May’s trade trip to Africa: what will she come away with?

Theresa May's trade trip to Africa, August 2018

The UK’s Prime Minister Theresa May has vowed that, post-Brexit, the UK will be a leading investor in Africa. But can she deliver on this promise?

Perhaps not, according to Dr Phil Clark, a SOAS expert in Comparative and International Politics with reference to Africa.

Speaking in relation to the current trade visit taking place, Clark said:

“Theresa May is trying to refashion the entire relationship between the UK and Africa – from one of aid and handouts to a more equal partnership. This is driven by the UK’s need to find new economic partners before it confronts the full impact of Brexit. African leaders will welcome this message but will want to hear the UK’s concrete plans to make this new partnership a reality. The UK is already the second largest foreign direct investor in Africa, narrowly behind the US. Given the uncertainty around US international trade and tariffs, the UK will probably soon become the largest investor in Africa, even without new trade initiatives. Britain is already a major economic player in Africa, so African leaders will want to know what is new in this proposed new and more equal relationship. Meanwhile, African states will enter these discussions from a position of strength. They understand fully well the UK’s predicament and they have a multitude of other trade partners, including China, India, Russia and the UAE, wanting to invest on a massive scale. If the UK’s offers don’t stack up against those from these other international partners, May will come home empty-handed. The UK’s promised investment to create millions of jobs across the continent is extremely welcome, given the problem of youth unemployment across the continent. But African leaders will bargain strongly this week for deals that suit their needs – rather than deals designed only to benefit foreign donors and investors, which they believe happened in the past.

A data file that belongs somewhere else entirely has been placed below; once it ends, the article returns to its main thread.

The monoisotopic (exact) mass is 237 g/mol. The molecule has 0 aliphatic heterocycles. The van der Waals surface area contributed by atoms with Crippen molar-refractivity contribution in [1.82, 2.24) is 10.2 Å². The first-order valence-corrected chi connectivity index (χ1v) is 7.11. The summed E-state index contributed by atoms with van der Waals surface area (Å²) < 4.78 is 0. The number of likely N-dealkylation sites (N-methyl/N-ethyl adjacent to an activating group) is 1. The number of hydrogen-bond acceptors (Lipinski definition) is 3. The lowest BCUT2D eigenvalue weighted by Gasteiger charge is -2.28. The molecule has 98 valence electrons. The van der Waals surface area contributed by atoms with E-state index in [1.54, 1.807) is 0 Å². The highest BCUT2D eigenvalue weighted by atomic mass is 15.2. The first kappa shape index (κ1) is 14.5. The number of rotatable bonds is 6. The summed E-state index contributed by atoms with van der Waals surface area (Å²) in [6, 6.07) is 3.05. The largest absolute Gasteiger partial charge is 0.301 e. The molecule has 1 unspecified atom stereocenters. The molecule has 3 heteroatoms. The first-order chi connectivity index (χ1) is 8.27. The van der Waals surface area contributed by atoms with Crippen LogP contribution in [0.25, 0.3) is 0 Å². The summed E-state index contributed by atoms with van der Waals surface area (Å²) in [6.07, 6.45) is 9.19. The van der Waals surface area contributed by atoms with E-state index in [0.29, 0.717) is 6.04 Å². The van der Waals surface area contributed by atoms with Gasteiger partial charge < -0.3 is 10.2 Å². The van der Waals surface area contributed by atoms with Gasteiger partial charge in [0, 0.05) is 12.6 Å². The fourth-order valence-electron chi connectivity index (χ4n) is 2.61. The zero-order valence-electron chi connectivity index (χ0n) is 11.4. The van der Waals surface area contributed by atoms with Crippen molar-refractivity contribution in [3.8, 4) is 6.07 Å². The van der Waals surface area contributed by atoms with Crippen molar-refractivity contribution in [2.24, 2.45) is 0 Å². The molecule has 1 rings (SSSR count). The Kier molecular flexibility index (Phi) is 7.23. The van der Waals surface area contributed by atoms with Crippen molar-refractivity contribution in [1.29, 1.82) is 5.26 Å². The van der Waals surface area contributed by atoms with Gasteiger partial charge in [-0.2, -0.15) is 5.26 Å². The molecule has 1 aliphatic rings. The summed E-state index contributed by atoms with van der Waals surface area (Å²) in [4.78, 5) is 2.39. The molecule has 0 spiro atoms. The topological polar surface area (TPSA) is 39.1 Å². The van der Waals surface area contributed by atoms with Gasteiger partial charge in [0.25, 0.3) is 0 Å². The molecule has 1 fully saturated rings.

Share this post